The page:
Miguel Corte Real
Miguel Corte Real was born in the mid-15th century in the kingdom of Portugal. His younger brother, Gaspar, became an explorer, and is believed to have reached Greenland and Newfoundland in the early 1500s. Once Gaspar went missing, Miguel went in search of his sibling, only to end up missing himself. The boulder named Dighton Rock offers clues to Miguel's final whereabouts, according to some scholars.
Miguel Corte Real, born in the mid-15th century in Portugal or a related territory, was the son of João Vaz Corte Real, who governed portions of the Azores cluster of islands. Miguel’s younger brother, Gaspar, went on to become an explorer for the Portuguese crown.
Sailing to the North Atlantic
With an eye on cementing Portugal’s imperialistic ambitions within New World territories, King Manoel sent forth sailing expeditions to the North Atlantic region at the turn of the 16th century. Gaspar Corte Real was among this bunch, and Miguel was an investor in Gaspar’s initial expedition. Upon reaching the North Atlantic, the younger Corte Real initially sighted either Greenland or Newfoundland in 1500, though he was unable to come ashore for reasons not known.
Gaspar sailed back to Portugal, only to return to the North Atlantic in 1501 with three sailing vessels. Due to frozen water, however, he couldn’t reach the previous location he’d sighted. Instead, the vessels made their way to what is believed to be the eastern region of Newfoundland. During this journey, Gaspar enslaved a number of native peoples and had them brought back to Portugal. It has also been stated that Miguel accompanied Gaspar on this expedition, though it is believed he commandeered one of the ships for non-exploratory purposes.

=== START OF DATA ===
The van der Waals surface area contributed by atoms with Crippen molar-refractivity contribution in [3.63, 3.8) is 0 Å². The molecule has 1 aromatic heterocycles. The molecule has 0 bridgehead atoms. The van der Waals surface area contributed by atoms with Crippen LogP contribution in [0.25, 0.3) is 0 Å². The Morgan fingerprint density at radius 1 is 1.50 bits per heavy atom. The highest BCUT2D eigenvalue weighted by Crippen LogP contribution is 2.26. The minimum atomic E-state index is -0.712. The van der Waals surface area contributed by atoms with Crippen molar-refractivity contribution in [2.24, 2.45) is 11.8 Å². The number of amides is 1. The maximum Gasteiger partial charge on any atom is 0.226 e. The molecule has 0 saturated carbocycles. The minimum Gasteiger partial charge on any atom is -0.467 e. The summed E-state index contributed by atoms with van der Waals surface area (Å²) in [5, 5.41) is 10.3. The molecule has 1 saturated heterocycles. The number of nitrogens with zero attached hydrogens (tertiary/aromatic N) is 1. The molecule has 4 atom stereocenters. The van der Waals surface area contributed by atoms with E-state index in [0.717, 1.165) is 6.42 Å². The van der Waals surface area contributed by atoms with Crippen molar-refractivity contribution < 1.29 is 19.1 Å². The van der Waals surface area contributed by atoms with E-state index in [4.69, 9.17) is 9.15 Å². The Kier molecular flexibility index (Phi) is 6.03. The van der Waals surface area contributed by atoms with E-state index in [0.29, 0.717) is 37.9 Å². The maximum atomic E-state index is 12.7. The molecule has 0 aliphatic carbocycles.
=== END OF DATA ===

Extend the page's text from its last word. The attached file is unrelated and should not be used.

Two of the sailing vessels from the 1501 expedition returned to Lisbon, Portugal, one with Miguel, but the vessel on which Gaspar travelled was lost and never heard from again. By May 1502, Miguel had organized three ships to search for his brother, with King Manoel promising the elder Corte Real dominion of any new land he came upon. The three ships split up at one point, agreeing to rendezvous at a specific place and time; two of the ships made the rendezvous, while the vessel containing Miguel was never heard from again. A third Corte Real brother, Vasco Añes, wished to send forth yet another expedition to locate his siblings, but the king forbade the trip.
Though the Corte Real expeditions claimed Greenland and Newfoundland territories for the crown of Portugal, contributing to a Portuguese presence on maps of the time, the region is believed to have been explored by Norse seafarers in prior centuries.
We strive for accuracy and fairness. If you see something that doesn't look right, contact us!